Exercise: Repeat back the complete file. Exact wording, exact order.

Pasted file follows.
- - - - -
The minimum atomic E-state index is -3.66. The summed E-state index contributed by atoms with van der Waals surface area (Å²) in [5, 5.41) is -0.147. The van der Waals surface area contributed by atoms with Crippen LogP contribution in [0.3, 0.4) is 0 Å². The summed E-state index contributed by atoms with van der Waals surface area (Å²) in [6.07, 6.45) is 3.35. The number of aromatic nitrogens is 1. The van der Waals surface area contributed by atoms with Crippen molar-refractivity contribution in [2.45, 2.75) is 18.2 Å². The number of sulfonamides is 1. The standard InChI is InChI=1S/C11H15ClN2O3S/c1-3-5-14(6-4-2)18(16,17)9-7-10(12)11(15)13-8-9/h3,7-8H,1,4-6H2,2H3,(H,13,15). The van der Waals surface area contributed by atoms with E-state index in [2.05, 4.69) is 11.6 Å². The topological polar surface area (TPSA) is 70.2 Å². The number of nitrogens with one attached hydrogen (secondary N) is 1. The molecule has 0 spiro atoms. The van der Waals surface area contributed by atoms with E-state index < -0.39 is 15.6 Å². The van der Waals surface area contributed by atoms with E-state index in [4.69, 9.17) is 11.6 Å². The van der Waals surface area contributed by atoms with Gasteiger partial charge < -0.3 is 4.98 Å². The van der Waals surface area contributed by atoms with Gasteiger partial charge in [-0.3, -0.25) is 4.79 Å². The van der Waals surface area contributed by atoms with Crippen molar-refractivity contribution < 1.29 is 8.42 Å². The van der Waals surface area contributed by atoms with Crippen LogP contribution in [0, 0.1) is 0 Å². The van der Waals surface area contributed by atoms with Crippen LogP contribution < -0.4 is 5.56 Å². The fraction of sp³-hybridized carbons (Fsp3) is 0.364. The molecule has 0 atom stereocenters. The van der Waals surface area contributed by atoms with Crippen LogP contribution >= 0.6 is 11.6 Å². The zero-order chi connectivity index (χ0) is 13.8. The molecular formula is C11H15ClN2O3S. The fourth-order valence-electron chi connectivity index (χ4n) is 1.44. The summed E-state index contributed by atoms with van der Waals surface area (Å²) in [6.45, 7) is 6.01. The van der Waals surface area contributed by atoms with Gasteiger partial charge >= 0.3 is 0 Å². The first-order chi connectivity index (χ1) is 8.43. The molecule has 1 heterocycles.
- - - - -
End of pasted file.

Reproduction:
The minimum atomic E-state index is -3.66. The summed E-state index contributed by atoms with van der Waals surface area (Å²) in [5, 5.41) is -0.147. The van der Waals surface area contributed by atoms with Crippen LogP contribution in [0.3, 0.4) is 0 Å². The summed E-state index contributed by atoms with van der Waals surface area (Å²) in [6.07, 6.45) is 3.35. The number of aromatic nitrogens is 1. The van der Waals surface area contributed by atoms with Crippen molar-refractivity contribution in [2.45, 2.75) is 18.2 Å². The number of sulfonamides is 1. The standard InChI is InChI=1S/C11H15ClN2O3S/c1-3-5-14(6-4-2)18(16,17)9-7-10(12)11(15)13-8-9/h3,7-8H,1,4-6H2,2H3,(H,13,15). The van der Waals surface area contributed by atoms with E-state index in [2.05, 4.69) is 11.6 Å². The topological polar surface area (TPSA) is 70.2 Å². The number of nitrogens with one attached hydrogen (secondary N) is 1. The molecule has 0 spiro atoms. The van der Waals surface area contributed by atoms with E-state index < -0.39 is 15.6 Å². The van der Waals surface area contributed by atoms with E-state index in [4.69, 9.17) is 11.6 Å². The van der Waals surface area contributed by atoms with Gasteiger partial charge < -0.3 is 4.98 Å². The van der Waals surface area contributed by atoms with Gasteiger partial charge in [-0.3, -0.25) is 4.79 Å². The van der Waals surface area contributed by atoms with Crippen molar-refractivity contribution < 1.29 is 8.42 Å². The van der Waals surface area contributed by atoms with Crippen LogP contribution in [0, 0.1) is 0 Å². The van der Waals surface area contributed by atoms with Crippen LogP contribution < -0.4 is 5.56 Å². The fraction of sp³-hybridized carbons (Fsp3) is 0.364. The molecule has 0 atom stereocenters. The van der Waals surface area contributed by atoms with Crippen LogP contribution >= 0.6 is 11.6 Å². The zero-order chi connectivity index (χ0) is 13.8. The molecular formula is C11H15ClN2O3S. The fourth-order valence-electron chi connectivity index (χ4n) is 1.44. The summed E-state index contributed by atoms with van der Waals surface area (Å²) in [6.45, 7) is 6.01. The van der Waals surface area contributed by atoms with Gasteiger partial charge >= 0.3 is 0 Å². The first-order chi connectivity index (χ1) is 8.43. The molecule has 1 heterocycles.